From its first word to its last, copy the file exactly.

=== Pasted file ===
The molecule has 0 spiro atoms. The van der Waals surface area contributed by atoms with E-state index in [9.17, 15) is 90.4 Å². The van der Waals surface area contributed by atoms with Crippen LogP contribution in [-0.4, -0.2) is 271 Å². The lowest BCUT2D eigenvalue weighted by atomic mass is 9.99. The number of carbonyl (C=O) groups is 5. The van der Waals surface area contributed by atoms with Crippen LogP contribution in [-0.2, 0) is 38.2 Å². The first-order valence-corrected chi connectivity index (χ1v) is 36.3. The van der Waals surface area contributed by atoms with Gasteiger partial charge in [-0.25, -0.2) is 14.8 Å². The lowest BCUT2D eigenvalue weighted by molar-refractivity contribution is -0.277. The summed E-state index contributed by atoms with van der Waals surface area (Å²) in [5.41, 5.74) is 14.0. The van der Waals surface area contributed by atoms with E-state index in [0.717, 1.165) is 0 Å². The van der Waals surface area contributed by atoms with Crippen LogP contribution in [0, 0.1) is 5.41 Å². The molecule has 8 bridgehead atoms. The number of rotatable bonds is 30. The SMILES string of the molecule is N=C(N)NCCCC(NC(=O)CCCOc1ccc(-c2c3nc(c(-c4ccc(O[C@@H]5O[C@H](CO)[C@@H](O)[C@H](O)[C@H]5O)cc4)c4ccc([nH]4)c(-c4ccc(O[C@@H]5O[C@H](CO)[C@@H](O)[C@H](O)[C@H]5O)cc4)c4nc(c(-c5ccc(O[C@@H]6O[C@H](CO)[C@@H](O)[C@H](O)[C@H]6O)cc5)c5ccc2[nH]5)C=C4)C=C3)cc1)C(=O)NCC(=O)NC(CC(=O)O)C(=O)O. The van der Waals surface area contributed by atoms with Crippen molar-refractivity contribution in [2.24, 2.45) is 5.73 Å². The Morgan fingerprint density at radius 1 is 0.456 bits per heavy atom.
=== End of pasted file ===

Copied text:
The molecule has 0 spiro atoms. The van der Waals surface area contributed by atoms with E-state index in [9.17, 15) is 90.4 Å². The van der Waals surface area contributed by atoms with Crippen LogP contribution in [-0.4, -0.2) is 271 Å². The lowest BCUT2D eigenvalue weighted by atomic mass is 9.99. The number of carbonyl (C=O) groups is 5. The van der Waals surface area contributed by atoms with Crippen LogP contribution in [-0.2, 0) is 38.2 Å². The first-order valence-corrected chi connectivity index (χ1v) is 36.3. The van der Waals surface area contributed by atoms with Gasteiger partial charge in [-0.25, -0.2) is 14.8 Å². The lowest BCUT2D eigenvalue weighted by molar-refractivity contribution is -0.277. The summed E-state index contributed by atoms with van der Waals surface area (Å²) in [5.41, 5.74) is 14.0. The van der Waals surface area contributed by atoms with E-state index in [0.717, 1.165) is 0 Å². The van der Waals surface area contributed by atoms with Crippen LogP contribution in [0, 0.1) is 5.41 Å². The molecule has 8 bridgehead atoms. The number of rotatable bonds is 30. The SMILES string of the molecule is N=C(N)NCCCC(NC(=O)CCCOc1ccc(-c2c3nc(c(-c4ccc(O[C@@H]5O[C@H](CO)[C@@H](O)[C@H](O)[C@H]5O)cc4)c4ccc([nH]4)c(-c4ccc(O[C@@H]5O[C@H](CO)[C@@H](O)[C@H](O)[C@H]5O)cc4)c4nc(c(-c5ccc(O[C@@H]6O[C@H](CO)[C@@H](O)[C@H](O)[C@H]6O)cc5)c5ccc2[nH]5)C=C4)C=C3)cc1)C(=O)NCC(=O)NC(CC(=O)O)C(=O)O. The van der Waals surface area contributed by atoms with Crippen molar-refractivity contribution in [2.24, 2.45) is 5.73 Å². The Morgan fingerprint density at radius 1 is 0.456 bits per heavy atom.